'Ground Zero mosque'? The reality is less provocative - Mothering Forums

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#1 of 5 Old 08-25-2010, 04:50 PM - Thread Starter
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When I heard about it – in passing, in a soundbite – I figured it was a US example of the sort of inanely confrontational fantasy scheme Anjem Choudary might issue a press release about if he fancied winding up the tabloids for the 900th time this year. I was wrong. The "Ground Zero mosque" is a genuine proposal, but it's slightly less provocative than its critics' nickname makes it sound. For one thing, it's not at Ground Zero. Also, it isn't a mosque.

Wait, it gets duller. It's not being built by extremists either. Cordoba House, as it's known, is a proposed Islamic cultural centre, which, in addition to a prayer room, will include a basketball court, restaurant, and swimming pool. Its aim is to improve inter-faith relations. It'll probably also have comfy chairs and people who smile at you when you walk in, the monsters.

To get to the Cordoba Centre from Ground Zero, you'd have to walk in the opposite direction for two blocks, before turning a corner and walking a bit more. The journey should take roughly two minutes, or possibly slightly longer if you're heading an angry mob who can't hear your directions over the sound of their own enraged bellowing.

Perhaps spatial reality functions differently on the other side of the Atlantic, but here in London, something that is "two minutes' walk and round a corner" from something else isn't actually "in" the same place at all. I once had a poo in a pub about two minutes' walk from Buckingham Palace. I was not subsequently arrested and charged with crapping directly onto the Queen's pillow. That's how "distance" works in Britain. It's also how distance works in America, of course, but some people are currently pretending it doesn't, for daft political ends.
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#2 of 5 Old 08-25-2010, 09:28 PM
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We are so lucky to have the luxury of looking in from the outside, across the ocean even. As someone that doesn't live in NY now, and didn't live there in 2001 I would never presume to tell those that do and did how they should feel.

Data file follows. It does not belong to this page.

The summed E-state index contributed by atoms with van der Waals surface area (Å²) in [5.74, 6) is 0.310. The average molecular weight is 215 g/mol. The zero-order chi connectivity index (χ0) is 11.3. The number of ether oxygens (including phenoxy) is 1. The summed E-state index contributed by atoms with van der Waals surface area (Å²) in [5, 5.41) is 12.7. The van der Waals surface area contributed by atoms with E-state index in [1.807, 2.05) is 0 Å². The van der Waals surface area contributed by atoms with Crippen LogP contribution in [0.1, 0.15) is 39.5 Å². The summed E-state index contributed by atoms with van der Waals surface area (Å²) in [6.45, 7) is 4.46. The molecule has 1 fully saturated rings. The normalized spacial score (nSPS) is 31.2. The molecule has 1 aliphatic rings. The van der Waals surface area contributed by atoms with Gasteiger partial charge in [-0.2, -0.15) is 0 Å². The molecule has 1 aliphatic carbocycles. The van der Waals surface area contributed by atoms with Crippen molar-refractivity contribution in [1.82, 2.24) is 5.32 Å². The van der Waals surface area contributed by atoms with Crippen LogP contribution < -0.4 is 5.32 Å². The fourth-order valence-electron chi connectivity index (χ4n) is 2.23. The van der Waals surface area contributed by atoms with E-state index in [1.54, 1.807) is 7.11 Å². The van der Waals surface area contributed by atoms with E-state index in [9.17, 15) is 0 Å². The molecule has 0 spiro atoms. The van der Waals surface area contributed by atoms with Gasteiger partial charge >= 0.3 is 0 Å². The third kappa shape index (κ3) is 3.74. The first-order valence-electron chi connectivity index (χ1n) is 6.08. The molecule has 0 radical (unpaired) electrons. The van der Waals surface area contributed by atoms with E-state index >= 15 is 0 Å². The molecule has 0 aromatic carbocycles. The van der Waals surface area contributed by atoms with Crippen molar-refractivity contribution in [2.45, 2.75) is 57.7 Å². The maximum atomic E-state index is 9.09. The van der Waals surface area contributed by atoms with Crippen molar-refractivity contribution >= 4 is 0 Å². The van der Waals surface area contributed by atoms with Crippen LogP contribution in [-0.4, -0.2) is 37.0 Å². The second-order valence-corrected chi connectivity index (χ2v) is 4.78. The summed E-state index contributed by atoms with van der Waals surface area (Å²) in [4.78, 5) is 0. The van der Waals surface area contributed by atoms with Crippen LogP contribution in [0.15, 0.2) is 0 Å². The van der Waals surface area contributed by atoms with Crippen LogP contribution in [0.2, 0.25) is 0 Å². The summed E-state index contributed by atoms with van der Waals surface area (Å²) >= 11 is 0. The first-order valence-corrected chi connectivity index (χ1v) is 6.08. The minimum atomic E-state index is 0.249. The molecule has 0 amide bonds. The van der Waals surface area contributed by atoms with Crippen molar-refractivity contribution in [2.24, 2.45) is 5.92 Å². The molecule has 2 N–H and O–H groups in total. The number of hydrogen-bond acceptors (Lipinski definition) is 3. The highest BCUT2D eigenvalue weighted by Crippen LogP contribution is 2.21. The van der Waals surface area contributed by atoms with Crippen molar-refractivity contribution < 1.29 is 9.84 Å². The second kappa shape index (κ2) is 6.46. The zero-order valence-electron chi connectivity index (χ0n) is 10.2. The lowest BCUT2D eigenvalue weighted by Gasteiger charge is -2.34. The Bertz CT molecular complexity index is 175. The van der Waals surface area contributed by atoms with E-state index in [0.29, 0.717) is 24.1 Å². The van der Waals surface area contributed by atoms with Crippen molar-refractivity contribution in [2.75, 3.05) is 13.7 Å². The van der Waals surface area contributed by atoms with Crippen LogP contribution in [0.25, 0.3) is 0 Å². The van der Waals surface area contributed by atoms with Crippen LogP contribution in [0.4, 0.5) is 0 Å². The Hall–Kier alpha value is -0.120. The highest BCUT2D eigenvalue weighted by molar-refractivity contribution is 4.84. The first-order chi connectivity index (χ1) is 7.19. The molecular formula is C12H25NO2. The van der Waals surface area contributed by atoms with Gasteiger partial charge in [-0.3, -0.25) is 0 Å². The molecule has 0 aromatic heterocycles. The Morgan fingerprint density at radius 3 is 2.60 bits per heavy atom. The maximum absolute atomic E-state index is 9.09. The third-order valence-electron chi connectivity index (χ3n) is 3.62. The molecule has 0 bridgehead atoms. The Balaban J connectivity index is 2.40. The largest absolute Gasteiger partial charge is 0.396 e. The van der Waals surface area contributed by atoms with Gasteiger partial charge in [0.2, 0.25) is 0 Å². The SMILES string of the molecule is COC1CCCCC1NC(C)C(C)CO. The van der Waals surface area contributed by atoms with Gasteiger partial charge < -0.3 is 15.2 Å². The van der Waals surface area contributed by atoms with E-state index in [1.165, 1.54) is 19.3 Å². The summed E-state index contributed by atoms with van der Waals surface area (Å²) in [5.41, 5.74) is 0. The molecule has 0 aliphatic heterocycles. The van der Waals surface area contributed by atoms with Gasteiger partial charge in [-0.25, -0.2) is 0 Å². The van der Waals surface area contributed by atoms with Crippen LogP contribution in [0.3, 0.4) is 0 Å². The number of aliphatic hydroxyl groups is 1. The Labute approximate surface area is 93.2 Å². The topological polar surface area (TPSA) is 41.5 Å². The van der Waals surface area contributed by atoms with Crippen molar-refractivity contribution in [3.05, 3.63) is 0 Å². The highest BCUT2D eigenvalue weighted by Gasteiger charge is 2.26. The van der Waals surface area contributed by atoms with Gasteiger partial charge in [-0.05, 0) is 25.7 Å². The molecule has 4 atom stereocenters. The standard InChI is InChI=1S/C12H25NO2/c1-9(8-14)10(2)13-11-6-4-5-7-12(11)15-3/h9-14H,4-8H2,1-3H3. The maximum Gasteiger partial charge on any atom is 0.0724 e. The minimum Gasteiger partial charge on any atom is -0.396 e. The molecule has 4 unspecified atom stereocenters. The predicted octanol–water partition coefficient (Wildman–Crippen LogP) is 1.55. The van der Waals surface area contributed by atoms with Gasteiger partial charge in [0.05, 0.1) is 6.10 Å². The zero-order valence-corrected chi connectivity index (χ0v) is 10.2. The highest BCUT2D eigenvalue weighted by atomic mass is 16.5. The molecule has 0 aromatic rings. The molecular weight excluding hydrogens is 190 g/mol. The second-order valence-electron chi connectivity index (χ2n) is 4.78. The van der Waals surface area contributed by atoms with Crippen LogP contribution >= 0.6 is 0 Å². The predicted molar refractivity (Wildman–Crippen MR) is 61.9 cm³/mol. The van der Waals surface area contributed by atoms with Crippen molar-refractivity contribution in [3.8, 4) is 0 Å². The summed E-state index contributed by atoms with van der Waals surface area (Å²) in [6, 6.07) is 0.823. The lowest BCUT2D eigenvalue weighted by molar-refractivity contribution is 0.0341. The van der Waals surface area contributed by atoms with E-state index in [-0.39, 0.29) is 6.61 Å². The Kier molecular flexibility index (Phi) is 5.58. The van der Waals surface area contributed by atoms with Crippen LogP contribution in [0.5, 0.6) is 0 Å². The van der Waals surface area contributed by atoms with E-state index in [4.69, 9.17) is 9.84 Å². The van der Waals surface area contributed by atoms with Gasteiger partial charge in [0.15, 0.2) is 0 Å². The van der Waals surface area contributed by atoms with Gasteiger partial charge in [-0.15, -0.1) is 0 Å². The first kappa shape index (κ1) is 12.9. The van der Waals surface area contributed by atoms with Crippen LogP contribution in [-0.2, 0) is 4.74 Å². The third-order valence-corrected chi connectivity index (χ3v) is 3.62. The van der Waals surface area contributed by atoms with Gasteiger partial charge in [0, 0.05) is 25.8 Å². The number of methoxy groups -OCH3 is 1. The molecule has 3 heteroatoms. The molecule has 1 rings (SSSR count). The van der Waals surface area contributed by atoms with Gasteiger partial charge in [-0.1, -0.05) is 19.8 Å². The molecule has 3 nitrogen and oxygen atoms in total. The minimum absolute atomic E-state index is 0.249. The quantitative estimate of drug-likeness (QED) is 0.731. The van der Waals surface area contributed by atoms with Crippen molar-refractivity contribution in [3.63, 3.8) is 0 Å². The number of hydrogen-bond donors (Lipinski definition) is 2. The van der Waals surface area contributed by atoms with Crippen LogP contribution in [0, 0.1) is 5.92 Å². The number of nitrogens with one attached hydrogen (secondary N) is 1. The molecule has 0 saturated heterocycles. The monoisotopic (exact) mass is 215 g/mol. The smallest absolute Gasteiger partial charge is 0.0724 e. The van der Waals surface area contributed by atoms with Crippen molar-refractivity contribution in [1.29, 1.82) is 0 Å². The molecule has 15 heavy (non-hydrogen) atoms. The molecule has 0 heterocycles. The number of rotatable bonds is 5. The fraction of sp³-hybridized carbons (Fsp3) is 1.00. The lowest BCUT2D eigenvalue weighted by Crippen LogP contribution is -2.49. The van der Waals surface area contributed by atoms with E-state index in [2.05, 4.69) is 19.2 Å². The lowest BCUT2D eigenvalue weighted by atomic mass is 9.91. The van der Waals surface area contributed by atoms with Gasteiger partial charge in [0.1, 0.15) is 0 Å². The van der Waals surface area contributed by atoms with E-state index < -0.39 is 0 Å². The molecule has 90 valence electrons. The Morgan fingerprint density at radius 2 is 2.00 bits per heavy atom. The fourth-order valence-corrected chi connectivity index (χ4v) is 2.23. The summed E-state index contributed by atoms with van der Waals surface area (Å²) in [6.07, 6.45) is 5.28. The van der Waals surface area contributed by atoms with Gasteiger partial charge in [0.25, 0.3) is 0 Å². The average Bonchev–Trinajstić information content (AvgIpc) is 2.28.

Similarly, I was appalled at those that said that New Orleans shouldn't be rebuilt after Katrina. ( I did not live in LA at that time).
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#3 of 5 Old 08-25-2010, 11:21 PM
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I think no matter where you look from, the hatred and terrible treatment of the innocent is quite obvious. It's one thing to try and control radical Islam and to create a line between what is peaceful and what is radical Islam...but the line is gone when you tell peacefull, innocent people that they cannot worship in a certain place or that private, peaceful citizens cannot build in a certain place because of their religion. And I live 2 hours from NYC and have family in the city who watched the whole thing play out. Thankfully, they can still easily see the injustice in telling people of the Muslim faith "to back off a few miles."

What if there were no places of worship, for any religion, near a site where violence occurred in the name of that religion, even if those creating the violence were radicals or 'outside the norm'? How many places in this country would just be 100% off limits? How many in Europe?

If they can't see it on a human rights or constitutional level...maybe looking at it that way will help reason get through hatred, fear and revenge lust?

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#4 of 5 Old 08-26-2010, 08:48 AM - Thread Starter
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Someone on another board I'm on pointed out, if we don't let muslims build anywhere near ground zero, perhaps we should disallow any catholic churches anywhere near schools, preschools, parks, or anywhere else children congregate. It'd only be fair.

Do we really want to go down this road??? Really??
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#5 of 5 Old 08-28-2010, 05:26 AM
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No one protested when they built a Starbucks a block from Ground Zero...

It's not just New York, either. Right now that's in the spotlight, but it's taking the spotlight from those protesting the building of a Mosque in Tennessee. It's getting pretty scary out there...

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